All involved in the administration of the matter, including government attorneys, jurors, transcribers, court reporters, and interpreters, are prohibited from revealing information about a grand jury session. Id. 6(e)(2)(B). Furthermore, only “attorneys for the government, the witness being questioned, interpreters when needed, and a court reporter or an operator of a recording device” are permitted to be in attendance during the grand jury session. FRCrP 6(d)(1).

Even the target and his attorney cannot be present, unless the target is testifying. The government alone has the opportunity to present its evidence against the target, and this can include evidence, such as hearsay, that would not be admissible at a trial (USAM 9-11.232). If 12 or more grand jurors conclude that an indictment should be issued, the target is indicted. Id. 6(f).

The indictment is a clear and succinct written document, signed by a government attorney, which explains the facts that comprise the criminal charge. FRCrP 7(c)(1). Each count of the indictment must offer the applicable statute for the offense, but it may claim that the means “by which the defendant committed the offense are unknown.” Id. If the citation for the statute is absent or cited incorrectly, the indictment can still stand, unless the accused was somehow deceived or prejudiced. Id. 7(c)(3). Before the accused is taken into custody, the indictment is usually sealed. FRCrP 6(e)(4).

The target is informed of the indictment and becomes the “defendant” after the US Attorney and a federal agent see the Federal Magistrate Judge and are issued an arrest warrant.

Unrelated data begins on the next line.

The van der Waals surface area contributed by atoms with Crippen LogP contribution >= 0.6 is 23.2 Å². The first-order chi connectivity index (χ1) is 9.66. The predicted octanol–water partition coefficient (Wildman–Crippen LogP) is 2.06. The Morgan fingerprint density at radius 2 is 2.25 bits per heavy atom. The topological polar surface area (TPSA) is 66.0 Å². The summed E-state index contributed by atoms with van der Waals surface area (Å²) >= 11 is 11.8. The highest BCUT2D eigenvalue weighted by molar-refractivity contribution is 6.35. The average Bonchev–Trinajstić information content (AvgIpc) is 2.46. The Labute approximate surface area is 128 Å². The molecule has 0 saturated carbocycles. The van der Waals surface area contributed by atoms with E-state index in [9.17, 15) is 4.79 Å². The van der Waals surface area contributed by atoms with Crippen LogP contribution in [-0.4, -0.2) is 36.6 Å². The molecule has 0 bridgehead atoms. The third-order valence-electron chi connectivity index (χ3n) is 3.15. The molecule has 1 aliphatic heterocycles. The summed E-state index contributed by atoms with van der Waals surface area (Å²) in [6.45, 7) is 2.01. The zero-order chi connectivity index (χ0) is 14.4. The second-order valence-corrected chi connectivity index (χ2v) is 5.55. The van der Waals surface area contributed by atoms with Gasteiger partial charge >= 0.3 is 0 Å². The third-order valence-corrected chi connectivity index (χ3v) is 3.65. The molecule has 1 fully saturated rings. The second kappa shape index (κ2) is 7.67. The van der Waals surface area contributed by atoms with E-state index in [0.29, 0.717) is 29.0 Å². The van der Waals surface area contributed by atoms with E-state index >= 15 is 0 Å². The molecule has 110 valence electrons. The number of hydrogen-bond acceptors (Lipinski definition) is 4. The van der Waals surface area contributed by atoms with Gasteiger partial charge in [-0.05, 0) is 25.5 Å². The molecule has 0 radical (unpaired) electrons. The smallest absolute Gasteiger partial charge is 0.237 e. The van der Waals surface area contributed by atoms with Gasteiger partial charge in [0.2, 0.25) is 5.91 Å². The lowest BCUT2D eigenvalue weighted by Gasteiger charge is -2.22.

Contact Our Newport Beach Federal Crimes Attorney Today

Federal offenses are crimes that do not fall under specific California jurisdiction and are punishable by United States law. Federal laws are often harsher, and those accused of federal crimes face serious penalties. There’s no getting around it: facing federal charges is a serious event that could change the rest of your life. You need the representation of a qualified attorney to protect your future. Corrigan Welbourn Stokke is an Orange County criminal defense law firm that uses over 100 years of experience to produce results for clients. Attorney Kate Corrigan is an experienced federal crimes defense lawyer. Her experience has taken her throughout the country as a speaker regarding complex federal law issues.

Each attorney at Corrigan Welbourn Stokke is a former prosecutor. We know the strategies that the other side will use and will combat them with the strongest possible defense. As a firm that provides excellent client experience, someone will be available to answer your questions 24/7. These times are difficult, and you should not be left with unanswered questions about your future.

Contact us today at (949) 251-0330 to find out how our Newport Beach federal crimes attorneys will fight for you.